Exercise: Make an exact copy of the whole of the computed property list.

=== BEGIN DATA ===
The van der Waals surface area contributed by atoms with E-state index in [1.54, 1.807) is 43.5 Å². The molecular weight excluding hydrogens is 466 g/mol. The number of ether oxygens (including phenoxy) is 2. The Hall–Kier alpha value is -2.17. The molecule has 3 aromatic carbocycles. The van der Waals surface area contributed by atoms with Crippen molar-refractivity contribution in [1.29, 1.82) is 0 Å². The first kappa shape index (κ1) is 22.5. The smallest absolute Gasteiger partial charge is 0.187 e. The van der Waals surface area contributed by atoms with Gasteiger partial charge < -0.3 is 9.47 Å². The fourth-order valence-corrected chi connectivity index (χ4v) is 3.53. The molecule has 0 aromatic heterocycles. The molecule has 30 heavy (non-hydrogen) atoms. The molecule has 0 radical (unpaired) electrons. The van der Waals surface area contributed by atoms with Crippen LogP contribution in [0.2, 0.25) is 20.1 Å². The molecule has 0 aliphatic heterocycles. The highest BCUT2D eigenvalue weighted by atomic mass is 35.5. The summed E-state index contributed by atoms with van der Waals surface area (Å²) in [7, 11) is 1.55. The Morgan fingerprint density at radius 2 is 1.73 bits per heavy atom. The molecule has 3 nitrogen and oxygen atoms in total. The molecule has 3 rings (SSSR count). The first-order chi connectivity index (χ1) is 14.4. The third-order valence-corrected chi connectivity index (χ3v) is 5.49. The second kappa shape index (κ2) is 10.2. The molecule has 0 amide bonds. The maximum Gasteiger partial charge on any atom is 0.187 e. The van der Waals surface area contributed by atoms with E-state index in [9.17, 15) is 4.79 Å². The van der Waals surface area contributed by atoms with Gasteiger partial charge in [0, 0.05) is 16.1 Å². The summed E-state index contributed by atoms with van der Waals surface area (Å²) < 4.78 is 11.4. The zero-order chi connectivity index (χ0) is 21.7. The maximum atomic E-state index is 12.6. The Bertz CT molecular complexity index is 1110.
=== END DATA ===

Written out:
The van der Waals surface area contributed by atoms with E-state index in [1.54, 1.807) is 43.5 Å². The molecular weight excluding hydrogens is 466 g/mol. The number of ether oxygens (including phenoxy) is 2. The Hall–Kier alpha value is -2.17. The molecule has 3 aromatic carbocycles. The van der Waals surface area contributed by atoms with Crippen molar-refractivity contribution in [1.29, 1.82) is 0 Å². The first kappa shape index (κ1) is 22.5. The smallest absolute Gasteiger partial charge is 0.187 e. The van der Waals surface area contributed by atoms with Gasteiger partial charge < -0.3 is 9.47 Å². The fourth-order valence-corrected chi connectivity index (χ4v) is 3.53. The molecule has 0 aromatic heterocycles. The molecule has 30 heavy (non-hydrogen) atoms. The molecule has 0 radical (unpaired) electrons. The van der Waals surface area contributed by atoms with Crippen LogP contribution in [0.2, 0.25) is 20.1 Å². The molecule has 0 aliphatic heterocycles. The highest BCUT2D eigenvalue weighted by atomic mass is 35.5. The summed E-state index contributed by atoms with van der Waals surface area (Å²) in [7, 11) is 1.55. The Morgan fingerprint density at radius 2 is 1.73 bits per heavy atom. The molecule has 3 nitrogen and oxygen atoms in total. The molecule has 3 rings (SSSR count). The first-order chi connectivity index (χ1) is 14.4. The third-order valence-corrected chi connectivity index (χ3v) is 5.49. The second kappa shape index (κ2) is 10.2. The molecule has 0 amide bonds. The maximum Gasteiger partial charge on any atom is 0.187 e. The van der Waals surface area contributed by atoms with E-state index in [9.17, 15) is 4.79 Å². The van der Waals surface area contributed by atoms with Gasteiger partial charge in [0, 0.05) is 16.1 Å². The summed E-state index contributed by atoms with van der Waals surface area (Å²) < 4.78 is 11.4. The zero-order chi connectivity index (χ0) is 21.7. The maximum atomic E-state index is 12.6. The Bertz CT molecular complexity index is 1110.